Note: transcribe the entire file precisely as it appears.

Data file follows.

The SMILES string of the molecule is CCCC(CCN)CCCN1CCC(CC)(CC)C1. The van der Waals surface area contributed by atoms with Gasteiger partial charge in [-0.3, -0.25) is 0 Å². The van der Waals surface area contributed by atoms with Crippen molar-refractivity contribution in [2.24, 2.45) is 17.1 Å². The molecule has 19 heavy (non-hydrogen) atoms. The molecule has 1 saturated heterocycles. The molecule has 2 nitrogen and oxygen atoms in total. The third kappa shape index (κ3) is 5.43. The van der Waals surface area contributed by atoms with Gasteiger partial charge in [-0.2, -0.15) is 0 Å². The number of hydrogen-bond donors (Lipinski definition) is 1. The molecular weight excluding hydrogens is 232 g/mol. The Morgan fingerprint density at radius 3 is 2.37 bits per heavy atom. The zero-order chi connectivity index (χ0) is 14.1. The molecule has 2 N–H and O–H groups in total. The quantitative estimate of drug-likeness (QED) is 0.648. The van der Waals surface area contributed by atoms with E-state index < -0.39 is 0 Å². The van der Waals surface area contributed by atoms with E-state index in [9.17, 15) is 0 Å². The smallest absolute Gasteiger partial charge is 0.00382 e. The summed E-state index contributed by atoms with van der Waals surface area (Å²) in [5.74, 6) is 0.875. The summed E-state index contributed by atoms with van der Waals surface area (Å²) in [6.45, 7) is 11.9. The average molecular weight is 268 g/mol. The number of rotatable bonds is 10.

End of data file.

The SMILES string of the molecule is CCCC(CCN)CCCN1CCC(CC)(CC)C1. The van der Waals surface area contributed by atoms with Gasteiger partial charge in [-0.3, -0.25) is 0 Å². The van der Waals surface area contributed by atoms with Crippen molar-refractivity contribution in [2.24, 2.45) is 17.1 Å². The molecule has 19 heavy (non-hydrogen) atoms. The molecule has 1 saturated heterocycles. The molecule has 2 nitrogen and oxygen atoms in total. The third kappa shape index (κ3) is 5.43. The van der Waals surface area contributed by atoms with Gasteiger partial charge in [-0.2, -0.15) is 0 Å². The number of hydrogen-bond donors (Lipinski definition) is 1. The molecular weight excluding hydrogens is 232 g/mol. The Morgan fingerprint density at radius 3 is 2.37 bits per heavy atom. The zero-order chi connectivity index (χ0) is 14.1. The molecule has 2 N–H and O–H groups in total. The quantitative estimate of drug-likeness (QED) is 0.648. The van der Waals surface area contributed by atoms with E-state index < -0.39 is 0 Å². The van der Waals surface area contributed by atoms with E-state index in [9.17, 15) is 0 Å². The smallest absolute Gasteiger partial charge is 0.00382 e. The summed E-state index contributed by atoms with van der Waals surface area (Å²) in [5.74, 6) is 0.875. The summed E-state index contributed by atoms with van der Waals surface area (Å²) in [6.45, 7) is 11.9. The average molecular weight is 268 g/mol. The number of rotatable bonds is 10.